Now, we don’t know when the affair started, nor when it ended, or if it was a love affair or a booty call, but we do know that at some point Mary was under cover again. She may even have born the king a couple of kids to complete the ruse. They might be his kids. Probably not. But they could be. Anyway, by this point, Mary was a double agent. She was spying on Katherine and the Spanish and Henry and the English. All this information went straight to her dastardly father and her infamous uncle. And where did they go? To France, of course. Yes, yes, I know she was spying on Francis earlier, but allegiances change. Besides, this is what fits with what little we know.
After Mary’s sister entered the game, things got really tricky. Anne either did not want Mary snooping around or maybe they just didn’t get along, but either way Mary again married some random fellow and got kicked out of court. However, she continued corresponding with Thomas Cromwell, and we all know what kind of guy he was.
Eventually, the feces hit the rotary oscillator between Henry and the Boleyns. He arrested a few, executed a couple, and just really did a number on them. Where was our dear Mary at the time? You might have guessed it. She was back in France. Calais, actually, the last English possession in France. Which is rather telling in itself, don’t you think? She was not brought back for questioning, nor persecuted in any way. There was still one Boleyn flitting about the queen’s chambers and doing all kinds of secret stuff. That person was the notorious Jane Boleyn, Lady Rochford. But I am all out of Dewars, so that story must wait for another day.
Jeff “the wiz” Berlin
The Other Boleyn Girl ( both the book and unfortunate movies, which I do not recommend)
Dewars (which I highly recommend)
Whoever painted that portrait that is probably Mary Boleyn
Medieval and Renaissance Espionage For Dummies
My Great Aunt Tessie
Author’s note- As a daring super spy myself, this story was near and dear to my own heart. So much so that the wife has since removed the portrait of Mary from my study, muttering something about an unhealthy obsession.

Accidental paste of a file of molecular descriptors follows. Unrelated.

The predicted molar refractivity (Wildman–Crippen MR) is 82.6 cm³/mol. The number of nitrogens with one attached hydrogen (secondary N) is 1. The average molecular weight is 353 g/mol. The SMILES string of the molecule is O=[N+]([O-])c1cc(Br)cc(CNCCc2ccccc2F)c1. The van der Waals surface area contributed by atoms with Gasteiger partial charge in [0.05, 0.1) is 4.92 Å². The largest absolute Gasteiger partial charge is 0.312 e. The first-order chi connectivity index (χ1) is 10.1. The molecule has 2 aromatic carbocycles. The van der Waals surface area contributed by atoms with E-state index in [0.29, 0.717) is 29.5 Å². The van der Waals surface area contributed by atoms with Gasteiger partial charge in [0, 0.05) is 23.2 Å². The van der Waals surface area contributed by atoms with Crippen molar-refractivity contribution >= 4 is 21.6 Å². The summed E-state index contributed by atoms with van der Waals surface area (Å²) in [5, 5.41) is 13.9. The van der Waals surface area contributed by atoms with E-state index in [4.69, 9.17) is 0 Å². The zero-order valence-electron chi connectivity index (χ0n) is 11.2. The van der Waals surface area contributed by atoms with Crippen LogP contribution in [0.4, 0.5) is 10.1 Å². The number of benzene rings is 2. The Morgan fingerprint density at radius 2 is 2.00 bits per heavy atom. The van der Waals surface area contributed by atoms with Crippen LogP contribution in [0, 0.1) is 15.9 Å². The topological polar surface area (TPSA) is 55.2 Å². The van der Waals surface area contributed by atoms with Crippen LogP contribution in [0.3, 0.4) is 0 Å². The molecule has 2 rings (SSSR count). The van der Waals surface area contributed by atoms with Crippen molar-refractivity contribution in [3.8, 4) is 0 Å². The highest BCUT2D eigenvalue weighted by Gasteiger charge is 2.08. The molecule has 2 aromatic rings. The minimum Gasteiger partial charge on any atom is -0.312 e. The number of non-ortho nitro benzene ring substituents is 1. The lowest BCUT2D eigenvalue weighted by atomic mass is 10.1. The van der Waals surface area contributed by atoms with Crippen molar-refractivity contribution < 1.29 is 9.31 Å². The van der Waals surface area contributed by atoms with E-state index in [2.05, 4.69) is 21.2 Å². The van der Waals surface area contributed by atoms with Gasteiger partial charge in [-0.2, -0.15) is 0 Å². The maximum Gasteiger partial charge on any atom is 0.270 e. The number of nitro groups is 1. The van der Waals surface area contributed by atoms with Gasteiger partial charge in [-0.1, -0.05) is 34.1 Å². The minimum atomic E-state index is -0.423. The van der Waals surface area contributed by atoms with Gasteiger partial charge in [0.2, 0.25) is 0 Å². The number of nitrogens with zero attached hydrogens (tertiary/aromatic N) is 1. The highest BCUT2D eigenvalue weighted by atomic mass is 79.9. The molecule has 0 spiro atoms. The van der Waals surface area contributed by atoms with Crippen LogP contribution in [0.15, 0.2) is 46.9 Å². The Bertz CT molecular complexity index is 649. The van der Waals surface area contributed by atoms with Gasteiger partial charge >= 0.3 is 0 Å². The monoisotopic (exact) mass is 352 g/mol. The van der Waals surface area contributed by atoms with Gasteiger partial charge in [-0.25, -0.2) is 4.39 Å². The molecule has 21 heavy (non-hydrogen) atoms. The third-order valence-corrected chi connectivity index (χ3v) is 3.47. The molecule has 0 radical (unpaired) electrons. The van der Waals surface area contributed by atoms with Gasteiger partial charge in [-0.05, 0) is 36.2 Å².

I have spent several years, now, musing on the reasons for the execution of George, Duke of Clarence. What that final act made Edward IV take the drastic, permanent action of executing his own brother?
He was convicted of treason.
What did he do? What was the piece of straw that finally broke the camel’s back? What was that final, totally unforgivable crime that George committed? What was that one step too far?
Was it the fact George took the law into his own hands with the execution of Ankarette Twynho?
Was it the murder and witchcraft accusations that he levelled against Edward’s queen, Elizabeth Wydevile, following the death of his wife, Isabel?
Was it the rumours of Edward’s illegitimacy?
Was it George’s discovery of Edward’s previous secret marriages – to Eleanor Butler and Eleanor Talbot?
Or was it a deeper, more dangerous secret? Something that, if discovered, could have toppled the monarchy itself – nay England, even?
Sitting in a cafe this morning, quietly drinking my cappuccino, eating a toasted tea cake and playing an addictive, well-known game (involving sweets) on my phone, I overheard a little boy having a joke with his dad.
And I had a light bulb moment.
Once the waitress had changed the bulb – and I was no longer in the dark – I started writing, fleshing out my theory.
And I now know – beyond any unreasonable doubt – why George, Duke of Clarence, brother of the king and Richard, Duke of Gloucester (perfection personified), was executed.